Despite what the eye-catching title may imply, “Dear White People” is a letter to us all.
The 10-episode Netflix series, based on the 2014 movie of the same name, dives deep into the lives of black students at Winchester University. Despite the school’s Ivy League status, it’s home to plenty of characters, situations and events that everyone should be able to relate to. Much like the movie it is adapted from, the show kicks off with a black face party that drives African-American students to protest.
The film, and then the series upon being announced, was knocked with harsh criticism, simply due to the title of the film. White people assumed it was bashing them using racially driven, anti-white rhetoric — but any haters out there simply have to watch the movie or series to learn it isn’t about white people at all.
In fact, it isn’t really directed toward anyone specifically. Of course, there’s the token racist “white people” in the series, who represent the the small minority of those who will drop a racial slur and then play the victim card when the very people they’re discriminating against are offended, but to interpret the show to be an attack on an entire race is entirely wrong.
It’s an open letter to people who might think that black people are different than white people. “Dear White People” shows that aside from skin color, people aren’t that different after all, and go through (more or less) the same struggles.
The first character introduced to viewers is Sam (Logan Browning), the host of a college radio show called “Dear White People,” which she uses to express frustrations with being a misunderstood woman of color on a predominantly white campus. She is joined by a group of similar, but very different students who make up the Black Student Union at Winchester. Though the group is mixed with biracial members, the offspring of militant Black Panthers, sorority girls, and even the son of the university’s dean, each character intersects with one another for the common goal of standing up for the rights of all black students on campus.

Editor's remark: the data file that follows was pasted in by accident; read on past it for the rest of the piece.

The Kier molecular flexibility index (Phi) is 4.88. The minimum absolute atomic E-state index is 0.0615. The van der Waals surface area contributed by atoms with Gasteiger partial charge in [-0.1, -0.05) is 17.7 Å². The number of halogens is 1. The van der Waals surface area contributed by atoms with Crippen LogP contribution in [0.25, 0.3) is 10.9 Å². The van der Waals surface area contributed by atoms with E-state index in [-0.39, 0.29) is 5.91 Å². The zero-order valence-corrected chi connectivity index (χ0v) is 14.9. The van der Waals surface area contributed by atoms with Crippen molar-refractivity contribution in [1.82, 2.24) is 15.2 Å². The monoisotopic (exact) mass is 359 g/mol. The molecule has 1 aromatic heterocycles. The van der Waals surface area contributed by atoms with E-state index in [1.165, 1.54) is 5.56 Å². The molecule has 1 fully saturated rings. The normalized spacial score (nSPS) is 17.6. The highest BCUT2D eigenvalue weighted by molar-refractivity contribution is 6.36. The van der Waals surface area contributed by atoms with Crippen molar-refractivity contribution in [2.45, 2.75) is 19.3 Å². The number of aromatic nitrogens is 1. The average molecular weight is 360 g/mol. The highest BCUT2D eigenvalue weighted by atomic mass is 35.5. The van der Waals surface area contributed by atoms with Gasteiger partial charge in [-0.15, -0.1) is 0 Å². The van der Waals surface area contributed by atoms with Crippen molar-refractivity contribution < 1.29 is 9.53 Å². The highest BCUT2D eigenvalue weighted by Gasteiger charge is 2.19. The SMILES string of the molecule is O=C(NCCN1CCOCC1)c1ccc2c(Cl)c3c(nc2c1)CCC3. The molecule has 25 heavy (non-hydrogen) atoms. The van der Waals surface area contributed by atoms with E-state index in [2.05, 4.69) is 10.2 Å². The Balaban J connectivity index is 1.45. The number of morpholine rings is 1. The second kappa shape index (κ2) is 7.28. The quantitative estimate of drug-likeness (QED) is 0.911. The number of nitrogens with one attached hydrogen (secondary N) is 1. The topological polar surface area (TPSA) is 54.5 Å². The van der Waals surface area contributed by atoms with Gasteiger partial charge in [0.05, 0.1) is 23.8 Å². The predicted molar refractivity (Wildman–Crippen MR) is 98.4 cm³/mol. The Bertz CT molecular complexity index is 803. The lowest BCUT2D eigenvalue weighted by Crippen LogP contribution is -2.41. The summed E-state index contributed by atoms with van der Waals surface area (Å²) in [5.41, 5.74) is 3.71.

The interesting thing about “Dear White People” is how you may find yourself laughing out loud in one moment, while being struck by the emotional impact of the scene seconds later. The show touches on friendship, identity, police brutality and even power, all rooting back to the idea that we are all one in the same.
There is a deep exploration into the life of college students, who are just as confused as any of us. They’re outspoken, aware and ready to act out on any and all unfair and unjust battles against them at school, all while trying to keep it together as individuals.
There’s a lot more going on in “Dear White People” than a battle between races to prove one is more significant than the other. It’s a step into someone else’s shoes that should help viewers realize, “Hey, we’re not all that different after all.” This show enlightens us not only about “white people” or “black people,” what we get is a beautiful attempt at embracing the inevitable intersection of young lives.
“Dear White People” is a refreshing and well-rounded comedy that takes dives into sex, society, and race without ever feeling too deep. It’s smart and pop-culture savvy, all while showing everyone, particularly those who think this show is about them, why it’s time to pay attention.